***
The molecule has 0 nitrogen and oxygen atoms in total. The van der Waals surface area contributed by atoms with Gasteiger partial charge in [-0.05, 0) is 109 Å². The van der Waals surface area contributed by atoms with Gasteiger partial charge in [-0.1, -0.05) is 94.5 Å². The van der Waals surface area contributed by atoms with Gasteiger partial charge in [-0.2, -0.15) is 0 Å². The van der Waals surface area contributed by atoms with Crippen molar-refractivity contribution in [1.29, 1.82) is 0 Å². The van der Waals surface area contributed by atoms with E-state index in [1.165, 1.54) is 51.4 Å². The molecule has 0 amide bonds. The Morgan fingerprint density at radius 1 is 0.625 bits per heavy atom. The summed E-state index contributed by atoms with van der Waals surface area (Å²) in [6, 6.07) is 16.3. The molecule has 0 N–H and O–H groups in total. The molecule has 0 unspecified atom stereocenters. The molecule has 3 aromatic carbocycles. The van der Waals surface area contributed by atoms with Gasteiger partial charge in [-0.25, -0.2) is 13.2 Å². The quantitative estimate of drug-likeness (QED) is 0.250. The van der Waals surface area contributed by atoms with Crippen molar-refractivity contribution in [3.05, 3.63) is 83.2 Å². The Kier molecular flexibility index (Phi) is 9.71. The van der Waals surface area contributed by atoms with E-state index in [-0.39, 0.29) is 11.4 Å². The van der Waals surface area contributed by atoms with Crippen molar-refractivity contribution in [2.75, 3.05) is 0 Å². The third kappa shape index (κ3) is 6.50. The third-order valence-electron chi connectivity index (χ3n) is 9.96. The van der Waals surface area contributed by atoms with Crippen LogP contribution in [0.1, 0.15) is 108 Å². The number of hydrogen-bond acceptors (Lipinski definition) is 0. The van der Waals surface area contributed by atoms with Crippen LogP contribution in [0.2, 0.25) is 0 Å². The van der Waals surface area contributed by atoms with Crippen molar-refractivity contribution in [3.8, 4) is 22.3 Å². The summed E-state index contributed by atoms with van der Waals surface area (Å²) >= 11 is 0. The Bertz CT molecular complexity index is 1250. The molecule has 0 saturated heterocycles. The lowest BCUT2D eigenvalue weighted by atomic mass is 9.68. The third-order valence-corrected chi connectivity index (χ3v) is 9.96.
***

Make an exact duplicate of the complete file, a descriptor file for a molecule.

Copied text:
The molecule has 0 nitrogen and oxygen atoms in total. The van der Waals surface area contributed by atoms with Gasteiger partial charge in [-0.05, 0) is 109 Å². The van der Waals surface area contributed by atoms with Gasteiger partial charge in [-0.1, -0.05) is 94.5 Å². The van der Waals surface area contributed by atoms with Gasteiger partial charge in [-0.2, -0.15) is 0 Å². The van der Waals surface area contributed by atoms with Crippen molar-refractivity contribution in [1.29, 1.82) is 0 Å². The van der Waals surface area contributed by atoms with E-state index in [1.165, 1.54) is 51.4 Å². The molecule has 0 amide bonds. The Morgan fingerprint density at radius 1 is 0.625 bits per heavy atom. The summed E-state index contributed by atoms with van der Waals surface area (Å²) in [6, 6.07) is 16.3. The molecule has 0 N–H and O–H groups in total. The molecule has 0 unspecified atom stereocenters. The molecule has 3 aromatic carbocycles. The van der Waals surface area contributed by atoms with Gasteiger partial charge in [-0.25, -0.2) is 13.2 Å². The quantitative estimate of drug-likeness (QED) is 0.250. The van der Waals surface area contributed by atoms with Crippen molar-refractivity contribution in [3.05, 3.63) is 83.2 Å². The Kier molecular flexibility index (Phi) is 9.71. The van der Waals surface area contributed by atoms with E-state index in [-0.39, 0.29) is 11.4 Å². The van der Waals surface area contributed by atoms with Crippen molar-refractivity contribution in [2.75, 3.05) is 0 Å². The third kappa shape index (κ3) is 6.50. The third-order valence-electron chi connectivity index (χ3n) is 9.96. The van der Waals surface area contributed by atoms with Crippen LogP contribution in [0.1, 0.15) is 108 Å². The number of hydrogen-bond acceptors (Lipinski definition) is 0. The van der Waals surface area contributed by atoms with Crippen LogP contribution in [0.2, 0.25) is 0 Å². The van der Waals surface area contributed by atoms with Crippen molar-refractivity contribution in [3.8, 4) is 22.3 Å². The summed E-state index contributed by atoms with van der Waals surface area (Å²) >= 11 is 0. The Bertz CT molecular complexity index is 1250. The molecule has 0 saturated heterocycles. The lowest BCUT2D eigenvalue weighted by atomic mass is 9.68. The third-order valence-corrected chi connectivity index (χ3v) is 9.96.